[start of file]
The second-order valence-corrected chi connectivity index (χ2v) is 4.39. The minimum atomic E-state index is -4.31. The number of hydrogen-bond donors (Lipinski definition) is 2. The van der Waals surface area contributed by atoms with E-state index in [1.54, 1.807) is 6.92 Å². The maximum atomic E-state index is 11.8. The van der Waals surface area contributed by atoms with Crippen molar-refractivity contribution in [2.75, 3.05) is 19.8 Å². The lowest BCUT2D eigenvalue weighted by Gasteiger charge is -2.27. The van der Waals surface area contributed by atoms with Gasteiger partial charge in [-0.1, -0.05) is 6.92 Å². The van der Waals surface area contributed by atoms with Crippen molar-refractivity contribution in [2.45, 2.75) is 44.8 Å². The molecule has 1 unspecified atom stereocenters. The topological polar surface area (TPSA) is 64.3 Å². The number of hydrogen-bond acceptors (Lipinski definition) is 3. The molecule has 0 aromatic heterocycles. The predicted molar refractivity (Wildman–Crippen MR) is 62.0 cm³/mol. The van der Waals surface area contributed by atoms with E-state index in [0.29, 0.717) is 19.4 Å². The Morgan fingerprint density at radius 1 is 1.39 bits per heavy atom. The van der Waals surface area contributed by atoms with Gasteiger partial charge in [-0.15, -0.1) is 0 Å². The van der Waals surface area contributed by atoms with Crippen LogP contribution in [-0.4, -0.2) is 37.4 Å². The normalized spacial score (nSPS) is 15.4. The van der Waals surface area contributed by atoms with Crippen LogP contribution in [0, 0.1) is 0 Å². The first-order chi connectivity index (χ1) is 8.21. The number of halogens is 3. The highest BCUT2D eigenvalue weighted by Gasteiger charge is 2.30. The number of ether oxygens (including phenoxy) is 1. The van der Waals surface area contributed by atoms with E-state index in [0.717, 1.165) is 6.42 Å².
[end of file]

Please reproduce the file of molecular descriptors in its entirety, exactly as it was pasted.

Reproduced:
The second-order valence-corrected chi connectivity index (χ2v) is 4.39. The minimum atomic E-state index is -4.31. The number of hydrogen-bond donors (Lipinski definition) is 2. The van der Waals surface area contributed by atoms with E-state index in [1.54, 1.807) is 6.92 Å². The maximum atomic E-state index is 11.8. The van der Waals surface area contributed by atoms with Crippen molar-refractivity contribution in [2.75, 3.05) is 19.8 Å². The lowest BCUT2D eigenvalue weighted by Gasteiger charge is -2.27. The van der Waals surface area contributed by atoms with Gasteiger partial charge in [-0.1, -0.05) is 6.92 Å². The van der Waals surface area contributed by atoms with Crippen molar-refractivity contribution in [2.45, 2.75) is 44.8 Å². The molecule has 1 unspecified atom stereocenters. The topological polar surface area (TPSA) is 64.3 Å². The number of hydrogen-bond acceptors (Lipinski definition) is 3. The molecule has 0 aromatic heterocycles. The predicted molar refractivity (Wildman–Crippen MR) is 62.0 cm³/mol. The van der Waals surface area contributed by atoms with E-state index in [0.29, 0.717) is 19.4 Å². The Morgan fingerprint density at radius 1 is 1.39 bits per heavy atom. The van der Waals surface area contributed by atoms with Gasteiger partial charge in [-0.15, -0.1) is 0 Å². The van der Waals surface area contributed by atoms with Crippen LogP contribution in [-0.4, -0.2) is 37.4 Å². The normalized spacial score (nSPS) is 15.4. The van der Waals surface area contributed by atoms with Crippen LogP contribution in [0, 0.1) is 0 Å². The first-order chi connectivity index (χ1) is 8.21. The number of halogens is 3. The highest BCUT2D eigenvalue weighted by Gasteiger charge is 2.30. The number of ether oxygens (including phenoxy) is 1. The van der Waals surface area contributed by atoms with E-state index in [0.717, 1.165) is 6.42 Å².